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Ways to Honor Someone You’ve Lost

candle vigil

Losing someone you love is never easy. The loss can take a toll on a person’s mental wellbeing as grief and memories flood the mind. Feelings can range from sadness and loneliness to anger, shock and numbness.

The Mental Health First Aid (MHFA) Manual says bereavement, or feelings of sadness and grief that occur with the death of a loved one, is a normal experience. A person may experience emotions similar to depression during this time.

The grieving process is natural and unique to everyone, and bereavement grief has some of the same symptoms as major depression, like intense sadness and withdrawal from daily activities. However, grief and depression are different in important ways — one being the treatments they respond to. And a person may have challenges with both grief and depression.

If intense grief lasts longer than six months and impairs daily habits and functions, it may be a sign of “complicated grief.” Complicated grief affects about 7-10% of bereaved people.

Mental Health First Aiders should be careful as they assess the situation before deciding whether to approach and assist a person experiencing grief. The First Aider can encourage professional help such as seeing a primary care provider, therapist or psychiatrist.

Finding a way to honor a loved one also helps some people process loss and grief. The gesture can be small and personal or more public — whatever feels appropriate.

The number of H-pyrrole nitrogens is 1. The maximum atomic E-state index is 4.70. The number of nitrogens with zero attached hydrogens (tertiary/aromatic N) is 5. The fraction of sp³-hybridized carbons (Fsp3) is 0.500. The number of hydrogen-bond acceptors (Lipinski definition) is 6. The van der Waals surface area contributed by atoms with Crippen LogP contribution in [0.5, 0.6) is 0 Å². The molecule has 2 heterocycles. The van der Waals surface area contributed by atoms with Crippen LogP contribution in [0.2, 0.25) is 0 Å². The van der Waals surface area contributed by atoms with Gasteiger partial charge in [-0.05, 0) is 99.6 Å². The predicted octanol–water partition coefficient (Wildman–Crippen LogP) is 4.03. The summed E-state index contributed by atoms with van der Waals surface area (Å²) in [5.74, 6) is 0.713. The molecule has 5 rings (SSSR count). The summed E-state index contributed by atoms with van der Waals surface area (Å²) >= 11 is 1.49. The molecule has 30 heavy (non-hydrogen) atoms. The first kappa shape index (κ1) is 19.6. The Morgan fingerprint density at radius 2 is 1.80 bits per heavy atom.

Here are a few ways people can honor the loss of a loved one:

  • Place a memorial bench. Create a bench with a custom plaque bearing the loved one’s name. Consider placing the bench on your own property or, with approval, in a city garden or park.
  • Start a scholarship. This is a great way to give back to the community. If your loved one was involved in academia or athletics, awarding a scholarship to a deserving person will keep their legacy alive.
  • Do something special on their birthday. A quiet gesture, like lighting a candle, is a beautiful way to remember a loved one.
  • Cook their favorite meal. No matter whether it’s enjoyed alone or in a group of family or friends, preparing and enjoying a loved one’s favorite meal can be comforting.
  • Write it down. Putting words on paper — whether it’s a song, poem or story — is a powerful way to express feelings.
  • Plant a tree. Despite the loss felt by losing a loved one, watching a tree grow and thrive is a lovely reminder that their memory lives on.
  • Hold a celebration of life. Consider throwing a party in honor of a loved one! This is a great way to celebrate someone who had a larger-than-life personality.

How you honor a loved one is a personal matter; there’s no right or wrong way to do it. In fact, it can be something you do every year — maybe on their birthday or the anniversary of their death — or just once as a way of finding closure and serving your own mental wellbeing needs.

 

Sources:

Association for Behavioral and Cognitive Therapies. (n.d.). Complicated Grief.

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